International[edit]

Mackay made his debut for Scotland on 26 May 1957 in a qualifying game for the 1958 World Cup, against Spain at the Bernabéu Stadium in Madrid. Scotland qualified for the tournament in Sweden, with Mackay playing a single game, on 15 June 1958, against France; a 2–1 defeat at the Eyravallen Stadium in Örebro. He first captained his country in his third international, on 18 October 1958, in a 3–0 away win against Wales in the British Home Championships. He scored four goals for his country. His first coming in a friendly game in the Prater Stadium in Vienna on 29 May 1960 in a 3–1 away defeat to Austria. He made 22 national appearances, his last coming on 2 October 1965, again in the British Home Championships, a 2–3 away defeat to Northern Ireland.[11]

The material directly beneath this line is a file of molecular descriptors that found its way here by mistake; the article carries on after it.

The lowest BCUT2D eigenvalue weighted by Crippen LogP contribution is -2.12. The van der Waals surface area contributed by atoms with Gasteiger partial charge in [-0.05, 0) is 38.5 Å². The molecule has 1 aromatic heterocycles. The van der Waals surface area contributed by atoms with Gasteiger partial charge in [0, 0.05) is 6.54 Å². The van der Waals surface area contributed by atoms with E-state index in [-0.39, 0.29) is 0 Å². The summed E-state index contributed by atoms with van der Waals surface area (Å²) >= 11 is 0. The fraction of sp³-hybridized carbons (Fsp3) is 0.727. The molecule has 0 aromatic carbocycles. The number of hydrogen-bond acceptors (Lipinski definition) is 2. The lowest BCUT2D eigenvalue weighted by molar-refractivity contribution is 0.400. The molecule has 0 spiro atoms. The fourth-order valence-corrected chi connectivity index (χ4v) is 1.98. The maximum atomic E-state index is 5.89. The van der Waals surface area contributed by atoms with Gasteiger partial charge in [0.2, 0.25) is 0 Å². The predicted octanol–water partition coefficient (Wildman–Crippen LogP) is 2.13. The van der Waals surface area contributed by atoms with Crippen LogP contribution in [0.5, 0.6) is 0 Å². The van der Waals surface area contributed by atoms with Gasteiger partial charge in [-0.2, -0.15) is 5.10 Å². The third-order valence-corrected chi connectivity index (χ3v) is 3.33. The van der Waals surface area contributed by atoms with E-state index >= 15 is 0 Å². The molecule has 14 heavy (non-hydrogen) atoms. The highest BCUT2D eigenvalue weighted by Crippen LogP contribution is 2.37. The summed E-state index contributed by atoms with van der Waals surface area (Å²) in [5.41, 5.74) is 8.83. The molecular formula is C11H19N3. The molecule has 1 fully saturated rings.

Management career[edit]

In 1971 Mackay was appointed player-manager of Swindon Town but left after just one season to take charge of Nottingham Forest. He remained at the City Ground until October 1973, when he returned to Derby as manager following Clough's resignation. In his first season Derby finished third in the table. In his second season in charge of Derby, he guided the team to the 1974–75 league title.[7] The following season, he managed the club to a respectable fourth-place finish in the league, the semi-finals of the FA Cup,[9] and a second-round exit to Real Madrid in the 1975–76 European Cup. Having beaten them 4–1 in the first leg, a weakened Derby side were beaten 5–1 in the return leg.[12] At one stage the side had been in the running for the Double. Mackay was sacked in November 1976 after a poor start to the 1976–77 season.